Author's note: This story is based on true events. Every piece is from an actual occurrence that my students or...
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I have seen first-hand.
It was 3 a.m. and my smartphone gave me an alert. I was getting alarms ten times a night since we installed the new data center infrastructure management system, but none had proven serious. In this case, the temperature in our main data center was within the American Society of Heating, Refrigerating and Air-Conditioning Engineers' allowable temperature range -- but over the company's operating limit, and rising.
Finance had decided on our new data center budget before anyone had established criteria or designs, and we were constantly having to compromise our disaster recovery policies to stay within it. I had insisted on extra air conditioners, and redundancy in our modular uninterruptible power supply (UPS) system. Despite everything, the designers had assured us we were Uptime Tier III, and there was no reason to spend money we didn't have to get it certified.
I called security. They were getting the same alarm, but no one was available to check it out. After awakening a facilities manager who said he would get someone there, I got dressed and headed to our building.
Powerless and under pressure
An hour later, I walked into a data center that felt like the Sahara. Lights were flashing everywhere, server fans were at full speed and all but two of our 10 air conditioners were dead. Some servers were already shutting themselves down. Suddenly, the disaster recovery policies I thought we put in place were beginning to crumble.
The data center infrastructure management display was confusing, and the graphical user interface made little sense after getting past the first menu. A table of numbers showed that the temperature had been climbing for several hours. Why didn't I get an alert earlier? I found an electrical diagram that looked like hieroglyphics, but I could tell it was for our UPS systems. I knew where to find the panels for our server cabinets, but had no idea about the mechanical controls. There were some electrical panels on the walls, but the labels made no sense. "LBTA-3" could have been anything, and the panel doors were locked anyway.
Once the facilities worker arrived, he confirmed what I already knew: There was no power to most of our units. He checked the breakers he could locate and found nothing wrong, but we couldn't go any further without an electrician. This required another call to the facilities manager, and another wait for the electrician to arrive.
One by one, I shut down servers to avoid catastrophic crashes. Soon the electrician arrived, and he knew where the electrical panels were -- in a room behind locked doors that we weren't able to access without his special key. He opened the door, and it was cool inside. This was also the UPS room, and its dedicated air conditioner was running. A single air conditioner meant our redundant UPS was vulnerable to non-redundant cooling.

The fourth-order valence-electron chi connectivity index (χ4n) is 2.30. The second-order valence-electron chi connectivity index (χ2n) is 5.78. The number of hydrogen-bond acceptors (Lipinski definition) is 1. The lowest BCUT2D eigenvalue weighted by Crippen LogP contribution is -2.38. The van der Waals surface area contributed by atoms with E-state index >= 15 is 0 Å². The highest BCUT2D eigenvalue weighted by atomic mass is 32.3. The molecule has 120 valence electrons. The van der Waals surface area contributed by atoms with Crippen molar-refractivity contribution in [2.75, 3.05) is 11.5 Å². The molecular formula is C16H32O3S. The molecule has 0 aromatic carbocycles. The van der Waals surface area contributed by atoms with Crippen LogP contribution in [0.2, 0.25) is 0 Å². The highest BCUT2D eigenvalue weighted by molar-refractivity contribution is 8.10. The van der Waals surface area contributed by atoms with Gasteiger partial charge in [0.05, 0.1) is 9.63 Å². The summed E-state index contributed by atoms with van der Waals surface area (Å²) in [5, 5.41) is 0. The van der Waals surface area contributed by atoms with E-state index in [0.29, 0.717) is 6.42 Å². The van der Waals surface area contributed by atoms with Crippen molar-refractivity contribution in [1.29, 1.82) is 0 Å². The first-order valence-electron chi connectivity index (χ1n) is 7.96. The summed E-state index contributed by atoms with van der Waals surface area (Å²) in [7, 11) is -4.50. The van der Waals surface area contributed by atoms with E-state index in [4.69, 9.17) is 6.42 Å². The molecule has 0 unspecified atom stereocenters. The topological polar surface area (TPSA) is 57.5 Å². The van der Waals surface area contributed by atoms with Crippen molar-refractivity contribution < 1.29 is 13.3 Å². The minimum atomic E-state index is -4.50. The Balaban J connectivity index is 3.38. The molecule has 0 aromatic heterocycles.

Things heat up
Once the electrician reset the tripped main breaker, air conditioners started coming back to life -- but not for long. Flames crept through the small cracks around the panels of the electrical box. Our aspirating smoke detection system was supposed to alert us before anything got serious so we could solve it before the main fire protection system dumped gas. It had quickly picked up the smoke drifting into the data center, and ear-splitting alarms were going off. But instead of an early warning, the main system was already starting its countdown to gas release. There was no fire in the data center so I hit the override button, but that only initiated the countdown again. Firemen appeared at the door. It was the air conditioner power that had problems, not the UPS or server power, but they immediately reached for the big red EPO button. I yelled, but they hit it anyway. A few seconds later the gas dumped. The electrician headed for the basement to cut main power to the room, and the firemen poured foam on the burning box.
A cold reception at the DR site
When our overseas offices called me wondering why they couldn't access the office phones, I assured them that, based on our disaster recovery policies, they would be routed to our DR site. However, although we had contracted the site, we hadn't actually done a transfer of operations, meaning we hadn't moved our IT infrastructure -- either physically or virtually -- to the DR site. When I called the DR provider to declare an emergency, they informed me that the site wasn't maintained hot and ready to go. We had been doing daily data backups to the DR data center, but it was going to take time to get our user operations transferred. And we were going to need our own staff there to do it.
In the electrical room, the fire was out, the power was shut down and we were working under emergency lighting. As the electrician removed panels from the switchboard, he discovered the bus had exploded and taken out the second bus, too. I knew my only option was to get our IT services back in business at the DR site, and to reevaluate our disaster recovery plan.
Studies have shown that up to 75% of data center failures are due to human error, which means we can learn from the experiences of others -- including the incident described above.
You've learned about this data center catastrophe, but what about the mistakes that led to it? In the second part of this two-part series, we'll take you through the disaster recovery report that uncovers the errors -- and how you can prevent data center chaos from unfolding.